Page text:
With nearly all sporting events, parties and concerts canceled to prevent the spread of COVID-19, many of us have extra time on our hands. One pandemic-safe activity feels particularly appropriate at this moment, which clearly will have historic significance: collecting oral histories from family members, who may be eager to connect and spend time talking.
For Jane Ingold, a reference and instruction librarian and archivist at Penn State Behrend’s John M. Lilley Library, one of the hardest things about doing an oral history is not turning it into a conversation.
“The job of the interviewer is to ask a question and then be quiet,” Ingold said. “That can be hard for me, because I get excited about what they are saying and interrupt. I really have to avoid that temptation and let them do the talking.”
Ingold is passionate about the college’s history and has worked hard to preserve a variety of items, including nearly 60 oral histories she has recorded with Penn State Behrend community members, from first-generation faculty and alumni to members of the Behrend family, which donated the Glenhill Farm property to Penn State.
We asked Ingold about why oral histories are important and how she records them.
Why are oral histories so important?
History books give you the big-picture events. Oral histories give you access to the daily lives of people, and often they uncover small pieces of information that bring the past to life. When I interviewed Dick and Bill Sayre, the grandsons of Ernst and Mary Behrend, they told me that the reason their grandparents relocated from their mansion on the grounds of Hammermill [the paper factory they owned in east Erie] to Harborcreek Township was because Mary was so tired of her house being filled with sawdust. That detail really allows you to imagine the sight and smell of that grittiness in the air near the mill and why Mary wanted to be miles away from it.
Who should people interview?
Though you could start with the oldest person, for obvious reasons, you might ask yourself who in your family tells the best stories – the old ones you’ve heard over and over. Interviewing someone who you know will talk comfortably and openly will help you get your feet wet and ease you into the process.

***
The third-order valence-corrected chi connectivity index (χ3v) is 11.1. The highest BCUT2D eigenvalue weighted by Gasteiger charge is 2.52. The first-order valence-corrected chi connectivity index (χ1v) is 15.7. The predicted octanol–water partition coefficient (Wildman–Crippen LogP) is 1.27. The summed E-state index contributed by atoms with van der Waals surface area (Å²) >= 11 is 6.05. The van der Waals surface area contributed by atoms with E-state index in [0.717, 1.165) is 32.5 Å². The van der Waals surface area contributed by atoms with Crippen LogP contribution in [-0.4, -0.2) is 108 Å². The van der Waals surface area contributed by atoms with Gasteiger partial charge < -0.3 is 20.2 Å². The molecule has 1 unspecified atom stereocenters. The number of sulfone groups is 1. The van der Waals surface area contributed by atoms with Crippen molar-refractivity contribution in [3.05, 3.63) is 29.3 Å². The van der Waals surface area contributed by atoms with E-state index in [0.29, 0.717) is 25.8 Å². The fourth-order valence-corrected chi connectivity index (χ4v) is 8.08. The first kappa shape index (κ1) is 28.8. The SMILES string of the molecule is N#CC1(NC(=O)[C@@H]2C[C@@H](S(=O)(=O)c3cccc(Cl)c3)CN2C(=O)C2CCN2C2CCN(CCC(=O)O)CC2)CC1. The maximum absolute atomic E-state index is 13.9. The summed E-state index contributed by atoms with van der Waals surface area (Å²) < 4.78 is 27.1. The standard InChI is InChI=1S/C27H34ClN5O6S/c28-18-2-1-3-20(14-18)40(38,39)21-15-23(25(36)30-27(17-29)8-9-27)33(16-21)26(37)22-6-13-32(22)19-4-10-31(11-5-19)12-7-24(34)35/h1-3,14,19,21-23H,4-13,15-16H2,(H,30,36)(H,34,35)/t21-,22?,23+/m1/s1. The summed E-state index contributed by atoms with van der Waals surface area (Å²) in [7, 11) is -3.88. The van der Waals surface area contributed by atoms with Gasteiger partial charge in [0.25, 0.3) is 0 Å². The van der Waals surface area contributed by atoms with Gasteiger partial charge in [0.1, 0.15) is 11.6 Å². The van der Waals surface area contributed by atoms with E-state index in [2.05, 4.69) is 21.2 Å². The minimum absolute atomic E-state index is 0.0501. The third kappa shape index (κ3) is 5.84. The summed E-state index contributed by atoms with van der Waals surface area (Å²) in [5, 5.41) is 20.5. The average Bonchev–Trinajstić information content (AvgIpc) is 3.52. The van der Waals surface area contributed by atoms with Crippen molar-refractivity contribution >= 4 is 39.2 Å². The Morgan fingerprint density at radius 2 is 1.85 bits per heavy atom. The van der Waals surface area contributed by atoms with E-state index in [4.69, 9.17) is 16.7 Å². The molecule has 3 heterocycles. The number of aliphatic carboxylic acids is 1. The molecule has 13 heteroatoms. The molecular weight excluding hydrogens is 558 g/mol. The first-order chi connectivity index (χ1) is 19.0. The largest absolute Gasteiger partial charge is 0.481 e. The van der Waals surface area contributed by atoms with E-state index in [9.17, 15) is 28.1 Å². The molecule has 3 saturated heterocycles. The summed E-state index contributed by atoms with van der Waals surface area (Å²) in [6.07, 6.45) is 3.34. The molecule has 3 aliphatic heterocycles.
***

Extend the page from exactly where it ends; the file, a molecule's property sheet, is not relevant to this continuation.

How should people prepare for an interview?
You’ll need something to record with. That can be as simple as your phone, tablet or computer, or a digital recorder.
When you start working on family genealogy, experts advise that you write down everything you already know about the person you are interviewing, and that advice works with oral history, too. Write down some of the stories you have heard, names of people you want to ask them about, and the places the person has lived, and the jobs they’ve had. This will help you come up with questions.
What types of questions do you ask?
I have several lists of questions, depending on who I’m interviewing. These questions revolve around the interviewee’s relationship to Behrend – alumni, faculty and staff, Hammermill employees, and folks who knew the Behrend family. I also ask questions based on stories I’ve heard about the person. For instance, I asked retired math professor Bill Patterson about all the photographs he took of the campus. He was at Behrend from 1953 until 1989, and he enjoyed photography. He took most of the photos that we have in our oldest archives.
What question always garners you an interesting response?
“Is there anything you hoped that I would ask that I haven’t?” Sometimes when I ask that question, I learn about events or people that I didn’t know that I should ask them about.
Any tips for recording oral histories? Anything you learned the hard way?
Make sure that you have extra batteries, that any cords are plugged in securely, and that you have enough space – memory or tape – to record the interview. Also, I try to control the ambient sound as much as possible. Don’t be shy about asking them to find a quiet room and close the door while you do the interview.
Also, I’ve learned to ask before I start recording if there is something they would prefer not to talk about, such as a loved one’s death, or a traumatic event.
Do you transcribe your oral histories?
I have had some students work on transcription in the past. We have now subscribed to a service called Trint that makes an electronic transcription, but it still has to be edited. Most of the editing is being done by the library staff. It’s something we’ve been able to get caught up on while working remotely this spring.
Who has been your favorite or most surprising interview?
I can’t pick one favorite, but I’ve talked to a lot of wonderful people like Harry Hahn, a Hammermill retiree who died at 107 a few years ago. He was a champion of our archives and brought us lots of goodies.
I also spoke with Marie Hatie Taylor, a woman the Behrend family practically adopted after her father died in the influenza epidemic.
Can people hear or read the oral histories you’ve completed?
We haven’t put them on the website yet, but we hope to in the future. I also plan to use some of them in future exhibits at Lilley Library.